A surreal and hilarious comedy by Troisi and Benigni. 1984 Frittole, Firenze. Primary schoolteacher Saverio and janitor Mario inexplicably travel back in time to the year 1492, performing a series of unforgettable sketches: the letter to Savonarola, the scene at the customs and the encounter with Leonardo da Vinci.
Non ci resta che piangere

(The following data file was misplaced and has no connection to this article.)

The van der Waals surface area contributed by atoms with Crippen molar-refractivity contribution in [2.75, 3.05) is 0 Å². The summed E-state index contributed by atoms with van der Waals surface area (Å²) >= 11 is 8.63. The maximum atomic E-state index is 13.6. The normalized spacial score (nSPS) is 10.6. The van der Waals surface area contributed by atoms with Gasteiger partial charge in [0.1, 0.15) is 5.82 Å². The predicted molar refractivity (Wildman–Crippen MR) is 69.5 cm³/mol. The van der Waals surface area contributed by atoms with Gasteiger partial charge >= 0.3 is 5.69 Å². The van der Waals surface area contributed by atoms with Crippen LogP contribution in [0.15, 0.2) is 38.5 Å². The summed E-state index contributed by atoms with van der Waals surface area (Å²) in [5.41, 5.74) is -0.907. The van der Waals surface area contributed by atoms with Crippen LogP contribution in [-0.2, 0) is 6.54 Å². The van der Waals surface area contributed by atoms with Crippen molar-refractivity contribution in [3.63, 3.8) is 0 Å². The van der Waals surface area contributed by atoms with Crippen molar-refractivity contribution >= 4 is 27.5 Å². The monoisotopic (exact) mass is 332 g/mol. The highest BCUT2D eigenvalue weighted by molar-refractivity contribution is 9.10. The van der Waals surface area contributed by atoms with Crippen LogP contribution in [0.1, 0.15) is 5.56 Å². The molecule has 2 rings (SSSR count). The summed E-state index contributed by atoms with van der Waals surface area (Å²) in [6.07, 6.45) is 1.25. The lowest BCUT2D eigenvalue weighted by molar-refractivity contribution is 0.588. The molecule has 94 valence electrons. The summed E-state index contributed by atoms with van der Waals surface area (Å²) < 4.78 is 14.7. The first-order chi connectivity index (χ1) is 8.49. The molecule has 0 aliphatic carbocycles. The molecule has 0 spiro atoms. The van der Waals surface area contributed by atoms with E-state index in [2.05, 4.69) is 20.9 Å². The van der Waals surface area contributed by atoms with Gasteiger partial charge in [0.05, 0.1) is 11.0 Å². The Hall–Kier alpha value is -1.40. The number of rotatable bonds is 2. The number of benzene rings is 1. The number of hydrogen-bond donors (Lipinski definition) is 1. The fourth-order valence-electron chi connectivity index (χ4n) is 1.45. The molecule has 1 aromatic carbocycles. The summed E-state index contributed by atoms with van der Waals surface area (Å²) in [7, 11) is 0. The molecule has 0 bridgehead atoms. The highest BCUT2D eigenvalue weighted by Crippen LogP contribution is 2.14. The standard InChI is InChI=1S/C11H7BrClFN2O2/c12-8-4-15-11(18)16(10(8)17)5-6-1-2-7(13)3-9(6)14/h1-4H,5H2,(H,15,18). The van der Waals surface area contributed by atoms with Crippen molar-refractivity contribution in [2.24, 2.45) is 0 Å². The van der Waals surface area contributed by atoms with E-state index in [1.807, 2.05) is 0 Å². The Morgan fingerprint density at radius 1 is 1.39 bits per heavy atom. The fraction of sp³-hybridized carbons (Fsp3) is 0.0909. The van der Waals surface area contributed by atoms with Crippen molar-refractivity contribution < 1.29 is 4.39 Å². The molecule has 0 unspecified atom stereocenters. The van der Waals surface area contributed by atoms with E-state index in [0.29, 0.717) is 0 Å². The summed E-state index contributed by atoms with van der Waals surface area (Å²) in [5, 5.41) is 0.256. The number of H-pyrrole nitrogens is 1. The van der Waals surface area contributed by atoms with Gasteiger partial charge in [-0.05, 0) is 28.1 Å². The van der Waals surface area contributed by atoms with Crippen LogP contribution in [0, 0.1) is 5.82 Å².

Surreal comedy written, directed and acted by Massimo Troisi and Roberto Benigni. A milestone in Italian comedy with a unique duo performing a series of comic sketches. Primary schoolteacher Saverio and his friend, janitor Mario, go on a road trip and halt in front of a railway intersection. In order to avoid a long wait, they take a side street. Instead, they are stranded in the middle of the countryside in a severe thunderstorm and find shelter in a local inn. By a strange twist of fate, the following day Mario and Saverio find themselves catapulted back “in the 1400s, almost 1500s”. Despite initial confusion, they clumsly try to adapt to the Renaissance lifestyle and intermingle with the society of the time, experiencing surreal situations: the monk yelling at Mario “remember that you shall die!”, Mario and Saverio writing a letter to Savonarola, Mario trying to win the heart of the richest local girl by telling her that he’s a songwriter. Upon realising which age they are in, Saverio even tries to stop Columbus’ departure in order to avoid the discovery of America thus saving humanity, and his sister Gabriellina in particular, from Americans. Along the way, they encounter Leonardo da Vinci, to whom Mario and Saverio try to anticipate science discoveries, and when they get to Palo it is too late as Columbus has set sail. While going back, they spot steam coming up from a locomotive. Saverio and Mario, filled with excitement thinking they might go back to their century, soon wake up to reality and realize that Leonardo da Vinci, who has in the meantime treasured their teachings, invented the locomotive. There is “Nothing Left to Do But Cry” in the end.